Washington state

Lawyers say Duncan case driving up bail costs

COEUR D'ALENE, Idaho - Some northern Idaho defense attorneys say judges in the region have begun boosting bail amounts since Joseph Edward Duncan III killed a Coeur d'Alene family, fearing they could be held liable if a person accused of a crime gets out of jail too easily and runs into further trouble with the law.

Defense attorney Tim Gresback has begun calling it "the Duncan effect," after the 43-year-old killer who last month pleaded guilty to three counts of first-degree murder in a plea deal with Kootenai County prosecutors.

About 70 percent of people awaiting trial in Kootenai County are in jail, at least in part because they can't post bond. Gresback and attorney Jim Siebe said higher bails sometimes have unnecessary negative effects: The accused sometimes lose their jobs and see relationships with loved ones unravel.

Before Duncan, a convicted sex offender, slaughtered members of the Groene family and Mark McKenzie on May 16, 2005, he'd been let out of jail in Minnesota by a judge who had set Duncan's bail at $15,000 in a child molestation case. Relatives of Duncan's Idaho victims have since sued the judge, saying the bail was set too low given Duncan's potential risk as a repeat offender.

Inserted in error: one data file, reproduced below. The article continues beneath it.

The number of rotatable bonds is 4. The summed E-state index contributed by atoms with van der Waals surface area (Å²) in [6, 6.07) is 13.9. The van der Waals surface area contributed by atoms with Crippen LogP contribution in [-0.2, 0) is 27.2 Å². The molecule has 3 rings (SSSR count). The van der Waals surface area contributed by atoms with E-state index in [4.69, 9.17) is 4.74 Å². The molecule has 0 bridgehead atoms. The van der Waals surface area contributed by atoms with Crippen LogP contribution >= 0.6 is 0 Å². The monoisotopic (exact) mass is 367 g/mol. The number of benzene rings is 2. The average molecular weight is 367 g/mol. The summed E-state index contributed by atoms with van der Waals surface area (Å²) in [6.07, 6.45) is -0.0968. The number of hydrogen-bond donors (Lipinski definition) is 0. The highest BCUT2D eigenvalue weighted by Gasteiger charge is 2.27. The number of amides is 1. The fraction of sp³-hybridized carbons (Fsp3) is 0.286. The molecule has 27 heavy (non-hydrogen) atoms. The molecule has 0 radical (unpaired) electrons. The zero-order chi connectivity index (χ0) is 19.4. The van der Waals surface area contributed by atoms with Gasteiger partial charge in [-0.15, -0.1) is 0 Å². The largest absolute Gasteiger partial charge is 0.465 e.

Some Idaho judges counter that neither politics nor the heinous nature of Duncan's crimes, which include beating his victims to death with a hammer, have played a role in how they set bail.

Rather, inflation is one factor conspiring to increase bail amounts, as is the phenomenon of prosecutors asking for more money as security to ensure those accused of crimes, should they be released before their trials, meet their court dates.

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